Wednesday, February 14, 2018


At the Cairo Hospital...looking at my true love.

February is a month when couples measure love by romance:
“He took me to a waterfront restaurant--candles and violins!
He gave me long stemmed roses! and A two-carat diamond ring!
He got down on one knee when he proposed! 
We stayed at home, made love in front of a roaring fire,
and afterward he rubbed my feet.” 
These measures of love are compared and pitted--spurred talons sharpened;
greased feathers glittering, but I don't want to play. 

My true love doesn't like the cost of waterfront restaurants,
especially after a messy incident where I had lobster at market price. I know he'll
never buy me a diamond--not after what we’ve seen.
He prefers rosebushes over long-stemmed because they grow; 
his idea of a roaring fire is at the end of a good cigar.
But he puts the seat down, replaces light bulbs,
and he has strong arms. 

These arms once supported my weight as I
tried to act normal, walking
up a flight of stairs in Cairo—uneven stone steps,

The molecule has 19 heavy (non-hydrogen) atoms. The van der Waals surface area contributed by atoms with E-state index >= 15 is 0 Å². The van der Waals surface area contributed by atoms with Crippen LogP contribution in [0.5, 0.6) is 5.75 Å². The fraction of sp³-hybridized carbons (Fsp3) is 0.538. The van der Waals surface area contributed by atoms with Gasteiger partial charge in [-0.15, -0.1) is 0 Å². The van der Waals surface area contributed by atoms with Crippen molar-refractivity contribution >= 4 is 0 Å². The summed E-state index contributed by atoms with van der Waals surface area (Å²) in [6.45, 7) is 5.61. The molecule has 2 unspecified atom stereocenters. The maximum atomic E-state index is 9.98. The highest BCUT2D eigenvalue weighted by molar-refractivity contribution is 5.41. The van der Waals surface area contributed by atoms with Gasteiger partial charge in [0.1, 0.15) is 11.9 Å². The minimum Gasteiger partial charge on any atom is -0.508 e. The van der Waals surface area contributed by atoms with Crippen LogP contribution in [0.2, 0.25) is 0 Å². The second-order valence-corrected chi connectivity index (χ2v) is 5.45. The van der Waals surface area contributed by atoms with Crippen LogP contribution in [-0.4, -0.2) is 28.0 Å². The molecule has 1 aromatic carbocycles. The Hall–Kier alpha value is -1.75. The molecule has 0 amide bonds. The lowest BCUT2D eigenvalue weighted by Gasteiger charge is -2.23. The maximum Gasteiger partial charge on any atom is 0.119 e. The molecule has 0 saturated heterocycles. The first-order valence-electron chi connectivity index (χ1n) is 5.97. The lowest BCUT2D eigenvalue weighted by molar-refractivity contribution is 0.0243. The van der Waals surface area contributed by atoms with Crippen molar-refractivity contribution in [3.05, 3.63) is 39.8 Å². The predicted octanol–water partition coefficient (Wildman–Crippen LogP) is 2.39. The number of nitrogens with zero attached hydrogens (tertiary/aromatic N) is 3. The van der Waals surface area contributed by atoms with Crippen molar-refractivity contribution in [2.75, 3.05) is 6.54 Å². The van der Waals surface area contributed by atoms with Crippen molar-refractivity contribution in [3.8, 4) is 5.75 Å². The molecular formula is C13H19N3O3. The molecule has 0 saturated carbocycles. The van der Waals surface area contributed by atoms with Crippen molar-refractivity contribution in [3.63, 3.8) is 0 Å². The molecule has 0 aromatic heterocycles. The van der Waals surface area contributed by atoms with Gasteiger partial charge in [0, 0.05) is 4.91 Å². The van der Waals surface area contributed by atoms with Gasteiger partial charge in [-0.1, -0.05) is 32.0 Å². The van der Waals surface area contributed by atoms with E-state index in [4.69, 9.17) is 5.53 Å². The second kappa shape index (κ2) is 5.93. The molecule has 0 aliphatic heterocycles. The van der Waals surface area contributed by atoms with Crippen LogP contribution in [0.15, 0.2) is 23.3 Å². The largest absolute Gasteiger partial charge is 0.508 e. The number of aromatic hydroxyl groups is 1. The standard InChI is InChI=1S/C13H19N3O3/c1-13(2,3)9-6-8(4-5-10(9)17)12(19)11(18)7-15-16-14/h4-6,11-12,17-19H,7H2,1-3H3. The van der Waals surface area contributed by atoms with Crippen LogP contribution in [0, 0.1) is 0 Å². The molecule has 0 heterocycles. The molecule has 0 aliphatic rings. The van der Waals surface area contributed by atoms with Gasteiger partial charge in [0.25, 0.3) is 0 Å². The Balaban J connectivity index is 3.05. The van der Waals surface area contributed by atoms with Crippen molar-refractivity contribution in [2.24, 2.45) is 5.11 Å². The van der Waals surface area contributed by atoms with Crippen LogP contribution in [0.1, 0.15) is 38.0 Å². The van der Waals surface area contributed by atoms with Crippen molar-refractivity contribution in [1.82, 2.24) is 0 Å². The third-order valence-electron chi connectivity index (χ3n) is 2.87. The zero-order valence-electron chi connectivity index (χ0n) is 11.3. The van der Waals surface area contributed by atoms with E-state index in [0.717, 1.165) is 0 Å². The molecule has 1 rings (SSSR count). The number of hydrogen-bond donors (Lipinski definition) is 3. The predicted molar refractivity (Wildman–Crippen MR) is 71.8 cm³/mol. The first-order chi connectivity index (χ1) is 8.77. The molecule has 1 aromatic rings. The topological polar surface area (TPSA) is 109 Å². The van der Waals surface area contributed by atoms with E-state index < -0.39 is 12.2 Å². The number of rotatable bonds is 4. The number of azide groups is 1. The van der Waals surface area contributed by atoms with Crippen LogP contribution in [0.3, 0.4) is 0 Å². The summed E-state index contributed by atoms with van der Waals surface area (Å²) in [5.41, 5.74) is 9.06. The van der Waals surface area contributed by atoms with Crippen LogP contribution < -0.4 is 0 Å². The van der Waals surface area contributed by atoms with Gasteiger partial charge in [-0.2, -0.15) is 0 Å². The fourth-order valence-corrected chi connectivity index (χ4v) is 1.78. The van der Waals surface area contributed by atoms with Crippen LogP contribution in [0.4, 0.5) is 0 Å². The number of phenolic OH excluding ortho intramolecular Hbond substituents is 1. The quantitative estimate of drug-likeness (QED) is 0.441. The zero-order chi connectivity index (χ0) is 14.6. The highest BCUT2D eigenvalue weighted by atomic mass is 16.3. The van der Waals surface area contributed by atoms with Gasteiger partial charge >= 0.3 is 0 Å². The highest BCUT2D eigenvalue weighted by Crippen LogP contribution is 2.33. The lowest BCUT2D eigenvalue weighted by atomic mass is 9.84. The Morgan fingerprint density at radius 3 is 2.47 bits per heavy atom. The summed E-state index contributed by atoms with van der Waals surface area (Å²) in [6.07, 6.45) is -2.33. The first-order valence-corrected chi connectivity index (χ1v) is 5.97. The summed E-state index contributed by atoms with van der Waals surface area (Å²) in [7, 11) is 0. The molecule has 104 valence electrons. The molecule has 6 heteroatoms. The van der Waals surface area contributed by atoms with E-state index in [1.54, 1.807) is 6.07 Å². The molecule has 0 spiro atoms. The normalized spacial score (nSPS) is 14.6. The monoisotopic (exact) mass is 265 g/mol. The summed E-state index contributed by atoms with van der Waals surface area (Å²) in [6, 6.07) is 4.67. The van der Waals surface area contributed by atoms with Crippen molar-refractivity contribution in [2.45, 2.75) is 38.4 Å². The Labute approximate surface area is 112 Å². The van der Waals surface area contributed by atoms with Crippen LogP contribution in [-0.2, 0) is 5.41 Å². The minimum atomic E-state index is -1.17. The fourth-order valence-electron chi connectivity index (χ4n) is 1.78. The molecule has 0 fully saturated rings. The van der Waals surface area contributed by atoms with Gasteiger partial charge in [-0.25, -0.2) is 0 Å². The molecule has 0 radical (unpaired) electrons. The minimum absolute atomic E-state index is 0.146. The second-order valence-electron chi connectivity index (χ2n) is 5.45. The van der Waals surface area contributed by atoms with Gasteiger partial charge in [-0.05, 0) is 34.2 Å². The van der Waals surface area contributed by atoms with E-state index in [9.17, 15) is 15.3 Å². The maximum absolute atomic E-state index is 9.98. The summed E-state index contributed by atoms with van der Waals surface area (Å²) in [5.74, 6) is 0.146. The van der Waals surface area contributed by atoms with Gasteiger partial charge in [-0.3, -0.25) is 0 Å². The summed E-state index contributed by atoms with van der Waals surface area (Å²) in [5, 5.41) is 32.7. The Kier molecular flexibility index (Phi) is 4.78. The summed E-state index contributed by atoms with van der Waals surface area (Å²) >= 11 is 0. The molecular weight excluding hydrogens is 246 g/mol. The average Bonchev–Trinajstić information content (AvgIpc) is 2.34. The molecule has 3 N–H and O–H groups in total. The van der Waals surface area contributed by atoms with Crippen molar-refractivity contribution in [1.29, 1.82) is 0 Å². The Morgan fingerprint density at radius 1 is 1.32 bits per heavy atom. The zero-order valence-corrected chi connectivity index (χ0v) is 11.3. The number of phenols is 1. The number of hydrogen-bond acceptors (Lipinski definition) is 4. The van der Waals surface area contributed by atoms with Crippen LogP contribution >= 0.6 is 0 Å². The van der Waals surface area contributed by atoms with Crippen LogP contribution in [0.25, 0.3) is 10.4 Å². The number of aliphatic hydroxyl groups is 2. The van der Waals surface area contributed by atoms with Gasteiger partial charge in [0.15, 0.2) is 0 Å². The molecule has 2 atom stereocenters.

littered with small candy wrappers and beggars
(too afraid to stretch out their hands,
thinking I may be cursed) who stared at me, with frightened 
expressions that made me think I was going to die.

I couldn’t walk by myself, weak
from blood loss and dehydration. 
It took all the strength I had to steady myself
on my true love’s arm, his other
hand clasped over mine, holding it in place.
We were there to meet a qualified surgeon, who
said he could stop the bleeding. 

My love kept whispering, “a few more steps, just
a few more steps…” though neither one of us
had ever been there. His whispers, nevertheless,
comforted me.  

My measure of romance will always be in this:
He steadies me when I can't walk the bleak
and stony paths in life; he knows my hungry cues
of pain and steps beside me, once again. On steps
like these, too weak and bloodless, nothing left to give, 
He asks for nothing -- here is where I measure
my true love’s heart.